There’s a lot of talk about the gender gap, particularly in tech fields in regards to equal pay and opportunities. Now, a new study presented at the Academy of Management Conference, shows that there’s another gender gap we didn’t know about and it’s directly affecting the reputation of leaders and the companies they work for.
A team of researchers asked 810 workers at a multinational software company to rate 236 company engineers. The data was collected during two periods of time over the course of a year to weed out any responses based on events happening at a given time.
Each worker was asked to rate their coworker on a scale of 1 (not so much) to 7 (very much) in these areas:
- Competence: “Performs at a high level compared with others of the same rank”
- Social Attraction: “I would like to work with this person in the future.”
- Confidence: “S/he is confident about his/her ability to do his/her job”
- Organizational Influence: “In this organization, s/he has high degree of influence in company decisions”
When the researchers were done adding up and analyzing, they found a distinct difference between the responses to the male engineers and the female engineers.
They found that males who were deemed to be competent, were also considered to be confident and influential. Social Attraction wasn’t a factor at all. In other words, a man could be nasty or cold and still be seen as competent and confident.
On the other hand, there was little to no relationship between competence in women and confidence unless you add a third quality into the mix – warmth.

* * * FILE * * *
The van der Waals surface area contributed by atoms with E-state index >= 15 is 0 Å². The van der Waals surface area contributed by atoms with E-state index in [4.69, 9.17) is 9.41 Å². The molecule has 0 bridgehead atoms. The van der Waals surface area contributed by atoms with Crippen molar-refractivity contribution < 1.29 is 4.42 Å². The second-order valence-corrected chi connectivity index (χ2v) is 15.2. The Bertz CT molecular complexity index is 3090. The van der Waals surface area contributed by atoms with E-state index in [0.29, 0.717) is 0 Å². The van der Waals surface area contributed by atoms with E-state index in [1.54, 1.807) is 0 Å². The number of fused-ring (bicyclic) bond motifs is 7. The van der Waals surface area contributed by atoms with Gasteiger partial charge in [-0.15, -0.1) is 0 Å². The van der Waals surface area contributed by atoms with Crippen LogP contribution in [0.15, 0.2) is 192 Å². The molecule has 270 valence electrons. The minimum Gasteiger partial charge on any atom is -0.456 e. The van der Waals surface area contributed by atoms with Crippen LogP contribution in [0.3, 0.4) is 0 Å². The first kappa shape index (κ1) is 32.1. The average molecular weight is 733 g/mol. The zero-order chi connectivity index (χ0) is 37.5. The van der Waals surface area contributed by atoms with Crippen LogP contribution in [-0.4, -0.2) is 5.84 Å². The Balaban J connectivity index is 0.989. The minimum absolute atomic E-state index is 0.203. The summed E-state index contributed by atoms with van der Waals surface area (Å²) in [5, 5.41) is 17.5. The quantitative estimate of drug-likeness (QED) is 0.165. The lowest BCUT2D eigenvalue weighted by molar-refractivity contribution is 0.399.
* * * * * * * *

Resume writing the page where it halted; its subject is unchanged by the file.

Women who were competent but not well liked, scored low in the areas of confidence and influence.
Let’s go over that again with a direct quote from the study:
“While being liked is a necessary condition for women to capitalize on their competence and be seen as confident and influential at work, competent men are seen as confident and influential whether they are liked or not.”
How does this affect the overall reputation of your company? If this survey is to be believed, then an unlikeable female CEO will be perceived as a weak link, even if she isn’t. That’s going to lead to a lack of trust by consumers and investors and the company’s reputation takes a hit.
Arrogant, angry male CEO? No problem, as long as he sounds like he knows what he’s doing.
It’s not fair, but according to these researchers, that’s how it is leaving women little choice but to play the game if they want to win all the marbles.
You can read their entire paper here: http://margaritamayo.com/files/2016/07/The-competence-confidence-gender-gap.pdf
Source: Harvard Business Report